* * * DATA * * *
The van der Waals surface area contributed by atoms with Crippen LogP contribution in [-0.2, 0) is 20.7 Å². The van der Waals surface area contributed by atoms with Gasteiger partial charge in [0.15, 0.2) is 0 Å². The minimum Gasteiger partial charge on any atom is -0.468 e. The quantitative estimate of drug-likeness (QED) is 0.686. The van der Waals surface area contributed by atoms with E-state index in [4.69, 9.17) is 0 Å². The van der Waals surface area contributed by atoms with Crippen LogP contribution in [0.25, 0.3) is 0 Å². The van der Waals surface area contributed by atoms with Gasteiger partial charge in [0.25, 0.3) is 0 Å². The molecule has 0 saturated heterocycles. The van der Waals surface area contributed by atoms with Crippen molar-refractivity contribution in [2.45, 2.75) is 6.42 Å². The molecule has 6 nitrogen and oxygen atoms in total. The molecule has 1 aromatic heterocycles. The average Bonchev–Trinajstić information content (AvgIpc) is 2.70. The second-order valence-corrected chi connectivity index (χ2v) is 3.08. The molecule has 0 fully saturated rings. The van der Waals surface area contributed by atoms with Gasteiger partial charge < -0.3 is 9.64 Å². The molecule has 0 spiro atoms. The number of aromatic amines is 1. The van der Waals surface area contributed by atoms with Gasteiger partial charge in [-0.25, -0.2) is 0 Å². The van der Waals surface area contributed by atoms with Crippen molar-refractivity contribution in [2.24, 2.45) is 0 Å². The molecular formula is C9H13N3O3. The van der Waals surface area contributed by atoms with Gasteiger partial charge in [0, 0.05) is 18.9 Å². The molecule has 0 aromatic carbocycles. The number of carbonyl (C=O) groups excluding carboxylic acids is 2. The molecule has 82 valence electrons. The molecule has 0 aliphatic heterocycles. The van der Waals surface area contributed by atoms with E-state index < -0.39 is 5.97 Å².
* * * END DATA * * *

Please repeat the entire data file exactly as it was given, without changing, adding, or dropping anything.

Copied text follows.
The van der Waals surface area contributed by atoms with Crippen LogP contribution in [-0.2, 0) is 20.7 Å². The van der Waals surface area contributed by atoms with Gasteiger partial charge in [0.15, 0.2) is 0 Å². The minimum Gasteiger partial charge on any atom is -0.468 e. The quantitative estimate of drug-likeness (QED) is 0.686. The van der Waals surface area contributed by atoms with E-state index in [4.69, 9.17) is 0 Å². The van der Waals surface area contributed by atoms with Crippen LogP contribution in [0.25, 0.3) is 0 Å². The van der Waals surface area contributed by atoms with Gasteiger partial charge in [0.25, 0.3) is 0 Å². The molecule has 0 saturated heterocycles. The van der Waals surface area contributed by atoms with Crippen molar-refractivity contribution in [2.45, 2.75) is 6.42 Å². The molecule has 6 nitrogen and oxygen atoms in total. The molecule has 1 aromatic heterocycles. The average Bonchev–Trinajstić information content (AvgIpc) is 2.70. The second-order valence-corrected chi connectivity index (χ2v) is 3.08. The molecule has 0 fully saturated rings. The van der Waals surface area contributed by atoms with Gasteiger partial charge < -0.3 is 9.64 Å². The molecule has 0 spiro atoms. The number of aromatic amines is 1. The van der Waals surface area contributed by atoms with Gasteiger partial charge in [-0.25, -0.2) is 0 Å². The van der Waals surface area contributed by atoms with Crippen molar-refractivity contribution in [2.24, 2.45) is 0 Å². The molecular formula is C9H13N3O3. The van der Waals surface area contributed by atoms with Gasteiger partial charge in [0, 0.05) is 18.9 Å². The molecule has 0 aromatic carbocycles. The number of carbonyl (C=O) groups excluding carboxylic acids is 2. The molecule has 82 valence electrons. The molecule has 0 aliphatic heterocycles. The van der Waals surface area contributed by atoms with E-state index < -0.39 is 5.97 Å².